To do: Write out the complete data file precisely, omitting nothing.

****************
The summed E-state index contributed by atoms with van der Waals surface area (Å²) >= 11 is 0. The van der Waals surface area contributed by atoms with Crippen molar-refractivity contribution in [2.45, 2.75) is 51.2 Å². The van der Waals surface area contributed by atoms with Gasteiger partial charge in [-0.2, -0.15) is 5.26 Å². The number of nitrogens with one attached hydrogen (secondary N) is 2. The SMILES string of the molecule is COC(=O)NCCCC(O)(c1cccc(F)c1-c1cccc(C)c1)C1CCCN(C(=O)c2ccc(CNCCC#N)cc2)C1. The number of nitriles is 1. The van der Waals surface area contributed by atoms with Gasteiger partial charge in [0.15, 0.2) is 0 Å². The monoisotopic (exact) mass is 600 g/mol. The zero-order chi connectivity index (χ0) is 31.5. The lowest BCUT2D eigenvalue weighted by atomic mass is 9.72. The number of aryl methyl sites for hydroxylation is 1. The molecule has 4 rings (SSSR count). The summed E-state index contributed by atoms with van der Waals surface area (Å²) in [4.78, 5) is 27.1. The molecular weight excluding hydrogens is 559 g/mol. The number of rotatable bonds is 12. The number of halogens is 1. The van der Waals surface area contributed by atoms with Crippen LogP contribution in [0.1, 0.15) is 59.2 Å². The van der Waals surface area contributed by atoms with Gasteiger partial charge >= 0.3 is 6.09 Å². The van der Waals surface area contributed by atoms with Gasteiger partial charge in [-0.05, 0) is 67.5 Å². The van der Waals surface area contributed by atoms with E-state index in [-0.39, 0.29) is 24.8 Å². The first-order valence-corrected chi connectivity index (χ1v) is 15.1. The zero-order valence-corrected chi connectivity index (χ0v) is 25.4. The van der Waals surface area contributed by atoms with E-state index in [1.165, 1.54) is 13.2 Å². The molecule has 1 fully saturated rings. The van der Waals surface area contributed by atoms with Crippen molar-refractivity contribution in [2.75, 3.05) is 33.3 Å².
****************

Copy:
The summed E-state index contributed by atoms with van der Waals surface area (Å²) >= 11 is 0. The van der Waals surface area contributed by atoms with Crippen molar-refractivity contribution in [2.45, 2.75) is 51.2 Å². The van der Waals surface area contributed by atoms with Gasteiger partial charge in [-0.2, -0.15) is 5.26 Å². The number of nitrogens with one attached hydrogen (secondary N) is 2. The SMILES string of the molecule is COC(=O)NCCCC(O)(c1cccc(F)c1-c1cccc(C)c1)C1CCCN(C(=O)c2ccc(CNCCC#N)cc2)C1. The number of nitriles is 1. The van der Waals surface area contributed by atoms with Gasteiger partial charge in [0.15, 0.2) is 0 Å². The monoisotopic (exact) mass is 600 g/mol. The zero-order chi connectivity index (χ0) is 31.5. The lowest BCUT2D eigenvalue weighted by atomic mass is 9.72. The number of aryl methyl sites for hydroxylation is 1. The molecule has 4 rings (SSSR count). The summed E-state index contributed by atoms with van der Waals surface area (Å²) in [4.78, 5) is 27.1. The molecular weight excluding hydrogens is 559 g/mol. The number of rotatable bonds is 12. The number of halogens is 1. The van der Waals surface area contributed by atoms with Crippen LogP contribution in [0.1, 0.15) is 59.2 Å². The van der Waals surface area contributed by atoms with Gasteiger partial charge >= 0.3 is 6.09 Å². The van der Waals surface area contributed by atoms with Gasteiger partial charge in [-0.05, 0) is 67.5 Å². The van der Waals surface area contributed by atoms with E-state index in [-0.39, 0.29) is 24.8 Å². The first-order valence-corrected chi connectivity index (χ1v) is 15.1. The zero-order valence-corrected chi connectivity index (χ0v) is 25.4. The van der Waals surface area contributed by atoms with E-state index in [1.165, 1.54) is 13.2 Å². The molecule has 1 fully saturated rings. The van der Waals surface area contributed by atoms with Crippen molar-refractivity contribution in [2.75, 3.05) is 33.3 Å².